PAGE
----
An adverse consequence of primarily soybean oil–based parenteral nutrition is the development of intestinal failure–associated liver disease (IFALD), defined as bilirubin ≥ 2 mg/dL. Fish oil–containing lipid emulsion products, such as soybean oil, medium-chain triglycerides, olive oil, fish oil lipid injectable emulsion (SMOF-ILE), have been shown to be beneficial in patients at risk of developing IFALD. This study aimed to review the safety profile of SMOF-ILE and soybean oil–based lipid injectable emulsion (SO-ILE) in regard to liver function and cholestasis in the pediatric and neonatal population.


A retrospective review was performed for patients who received SO-ILE or SMOF-ILE over a 3-year period. Patients < 18 years of age who received at least 2 weeks of either product were included. The primary endpoints were 2 consecutive bilirubin readings ≥ 2 mg/dL that were separated by at least 1 week and time to first bilirubin ≥ 2 mg/dL. Secondary endpoints included assessment of select laboratory values (i.e., aspartate aminotransferase, alanine aminotransferase, triglycerides, serum creatinine, serum sodium, coagulation laboratory test, albumin) up to 6 months while on intravenous lipid products. Ursodiol use and mortality were also noted.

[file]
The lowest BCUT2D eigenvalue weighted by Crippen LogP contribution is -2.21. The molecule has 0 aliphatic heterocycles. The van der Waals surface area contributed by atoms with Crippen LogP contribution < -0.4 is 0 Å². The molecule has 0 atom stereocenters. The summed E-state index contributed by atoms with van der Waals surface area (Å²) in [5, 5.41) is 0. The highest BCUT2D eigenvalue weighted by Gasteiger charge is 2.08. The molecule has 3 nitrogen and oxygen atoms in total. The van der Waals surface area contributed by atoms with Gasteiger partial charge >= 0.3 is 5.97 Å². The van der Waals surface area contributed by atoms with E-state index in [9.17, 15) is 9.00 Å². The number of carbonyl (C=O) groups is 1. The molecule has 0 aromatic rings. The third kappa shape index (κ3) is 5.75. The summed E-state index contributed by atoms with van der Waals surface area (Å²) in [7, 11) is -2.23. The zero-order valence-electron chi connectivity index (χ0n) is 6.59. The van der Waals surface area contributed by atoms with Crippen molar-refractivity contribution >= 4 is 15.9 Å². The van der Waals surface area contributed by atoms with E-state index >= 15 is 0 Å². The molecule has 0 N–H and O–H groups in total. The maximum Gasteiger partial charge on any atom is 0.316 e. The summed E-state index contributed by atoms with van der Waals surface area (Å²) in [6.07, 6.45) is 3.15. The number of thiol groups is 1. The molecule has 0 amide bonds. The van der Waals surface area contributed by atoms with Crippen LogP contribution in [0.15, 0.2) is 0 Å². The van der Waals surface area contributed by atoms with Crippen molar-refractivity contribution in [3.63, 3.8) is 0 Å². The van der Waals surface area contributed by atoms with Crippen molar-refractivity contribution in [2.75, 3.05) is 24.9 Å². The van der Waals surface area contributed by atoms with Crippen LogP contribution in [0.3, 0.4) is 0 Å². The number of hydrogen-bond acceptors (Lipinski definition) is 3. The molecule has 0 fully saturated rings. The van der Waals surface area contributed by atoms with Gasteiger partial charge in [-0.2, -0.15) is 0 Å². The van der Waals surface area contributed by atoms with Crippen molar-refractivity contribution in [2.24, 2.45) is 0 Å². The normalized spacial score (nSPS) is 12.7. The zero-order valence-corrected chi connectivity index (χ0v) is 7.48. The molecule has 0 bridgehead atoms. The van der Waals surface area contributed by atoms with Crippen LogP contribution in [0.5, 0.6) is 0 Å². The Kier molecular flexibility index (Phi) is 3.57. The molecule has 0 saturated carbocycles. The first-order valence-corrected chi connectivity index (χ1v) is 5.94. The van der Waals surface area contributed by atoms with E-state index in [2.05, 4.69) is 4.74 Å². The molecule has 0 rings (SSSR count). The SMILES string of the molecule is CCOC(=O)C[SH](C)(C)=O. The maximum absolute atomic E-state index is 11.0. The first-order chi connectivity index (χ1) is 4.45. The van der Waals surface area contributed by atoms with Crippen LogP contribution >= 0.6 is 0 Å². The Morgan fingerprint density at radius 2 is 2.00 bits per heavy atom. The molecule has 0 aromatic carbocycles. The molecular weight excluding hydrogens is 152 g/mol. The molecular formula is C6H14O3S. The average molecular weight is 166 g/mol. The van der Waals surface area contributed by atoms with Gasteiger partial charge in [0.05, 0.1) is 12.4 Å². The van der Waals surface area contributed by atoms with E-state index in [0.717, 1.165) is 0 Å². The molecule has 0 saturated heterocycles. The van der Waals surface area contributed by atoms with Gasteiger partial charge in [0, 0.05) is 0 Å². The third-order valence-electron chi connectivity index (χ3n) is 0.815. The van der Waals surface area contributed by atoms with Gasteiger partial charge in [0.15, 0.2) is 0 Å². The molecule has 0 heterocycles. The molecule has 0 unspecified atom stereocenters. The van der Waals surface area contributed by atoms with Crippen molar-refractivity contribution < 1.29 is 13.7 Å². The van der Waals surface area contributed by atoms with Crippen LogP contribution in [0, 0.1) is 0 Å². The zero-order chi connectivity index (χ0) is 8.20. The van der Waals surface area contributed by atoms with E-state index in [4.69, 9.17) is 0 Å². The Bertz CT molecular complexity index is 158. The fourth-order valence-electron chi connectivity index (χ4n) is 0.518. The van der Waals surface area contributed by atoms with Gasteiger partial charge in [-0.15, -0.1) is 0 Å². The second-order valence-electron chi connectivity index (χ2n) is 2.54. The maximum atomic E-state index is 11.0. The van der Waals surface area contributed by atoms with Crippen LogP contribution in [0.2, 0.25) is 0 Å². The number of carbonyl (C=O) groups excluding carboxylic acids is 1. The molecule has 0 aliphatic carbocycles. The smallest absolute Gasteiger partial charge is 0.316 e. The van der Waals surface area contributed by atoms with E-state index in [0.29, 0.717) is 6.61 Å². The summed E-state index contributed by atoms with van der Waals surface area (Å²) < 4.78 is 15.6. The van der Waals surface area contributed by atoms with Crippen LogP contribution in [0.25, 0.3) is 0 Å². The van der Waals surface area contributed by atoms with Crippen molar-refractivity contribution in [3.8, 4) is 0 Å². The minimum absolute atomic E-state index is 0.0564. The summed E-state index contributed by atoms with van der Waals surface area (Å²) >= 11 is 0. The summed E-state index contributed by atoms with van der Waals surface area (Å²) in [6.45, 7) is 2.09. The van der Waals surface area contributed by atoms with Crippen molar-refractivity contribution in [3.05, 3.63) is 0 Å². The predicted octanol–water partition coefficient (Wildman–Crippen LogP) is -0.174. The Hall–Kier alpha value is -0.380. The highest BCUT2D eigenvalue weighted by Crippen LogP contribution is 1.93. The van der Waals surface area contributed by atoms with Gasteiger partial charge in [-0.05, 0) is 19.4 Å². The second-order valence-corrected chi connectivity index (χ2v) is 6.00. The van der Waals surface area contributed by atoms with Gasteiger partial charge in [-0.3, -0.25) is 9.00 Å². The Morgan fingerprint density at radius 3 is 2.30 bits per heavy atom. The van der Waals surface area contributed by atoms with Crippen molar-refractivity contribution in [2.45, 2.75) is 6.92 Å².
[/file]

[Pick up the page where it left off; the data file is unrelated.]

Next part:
There was a higher prevalence of IFALD in pediatric patients receiving SO-ILE than those who received SMOF-ILE (32% vs 12%, p = 0.03). There was no detectable difference in the time it took for IFALD to develop (19 days vs 15 days, p = 0.08).


In our cohort of pediatric and neonatal patients, the incidence of IFALD was higher with SO-ILE than with SMOF-ILE.

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